From the University of South Carolina:
From the Iwo Jima beaches to the jungles of Vietnam to the training base at Parris Island, the U.S. Marine Corps history comes to life in films shot by Corps photographers from the late 1930s through the 1970s.
That footage — 16,000 reels of film documenting the operational history of the Marine Corps from World War II through Vietnam — is moving from Marine Corps University in Quantico, Virginia, to the University of South Carolina, home of one of the largest public film archives in the U.S.
The university’s Moving Image Research Collections will digitize the Marine Corps Film Repository, with plans to eventually place the films online for the public to view free of charge.
Storing and digitizing an estimated 2,000 hours of film won’t be easy — or cheap. The University of South Carolina must raise about $2 million to make the video available to the public, with funds going to storage, inventory, cataloging, digitizing and streaming the video.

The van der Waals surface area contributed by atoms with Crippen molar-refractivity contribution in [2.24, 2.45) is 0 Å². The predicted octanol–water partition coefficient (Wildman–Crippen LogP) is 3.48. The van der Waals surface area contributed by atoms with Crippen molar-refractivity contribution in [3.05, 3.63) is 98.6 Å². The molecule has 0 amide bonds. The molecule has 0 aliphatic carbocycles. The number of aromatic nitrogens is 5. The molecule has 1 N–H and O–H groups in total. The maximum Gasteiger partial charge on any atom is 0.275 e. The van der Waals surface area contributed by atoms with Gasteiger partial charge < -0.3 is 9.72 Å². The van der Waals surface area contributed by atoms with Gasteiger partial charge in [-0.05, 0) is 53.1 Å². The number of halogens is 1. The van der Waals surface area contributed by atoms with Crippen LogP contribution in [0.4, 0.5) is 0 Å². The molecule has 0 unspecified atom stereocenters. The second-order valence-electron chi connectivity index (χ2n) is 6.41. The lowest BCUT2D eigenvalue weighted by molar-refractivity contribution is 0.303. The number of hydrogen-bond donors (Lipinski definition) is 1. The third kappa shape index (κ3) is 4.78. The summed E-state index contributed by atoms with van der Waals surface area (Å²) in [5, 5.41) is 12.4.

“Because of its sheer size, stewardship of this collection would be a challenge for any institution. We were eager to make space and digitize these films so that they could be made available to the American public and former and serving Marines,” said UofSC Dean of Libraries Tom McNally.
- More than 16,000 reels of film documenting the operational history of the Marine Corps from late 1930s through the 1970s
- Extensive footage of World War II, the Korean War and the Vietnam War
- Clips include: Recruit training at Parris Island; evacuation of the wounded from Iwo Jima beaches in World War II; August 1945 marking of VJ Day in Honolulu; Marines of the First Provisional Marine Brigade at the Nakdong River, Pusan Perimeter counter offensive in August 1950; early tactical demonstration and training with the HRS-1 helicopter, Camp Pendleton in July 1955; scenes from Vietnam 1967 and Khe Sanh 1968; testing of the Harrier Jump Jet
- All footage shot by Marine Corps photographers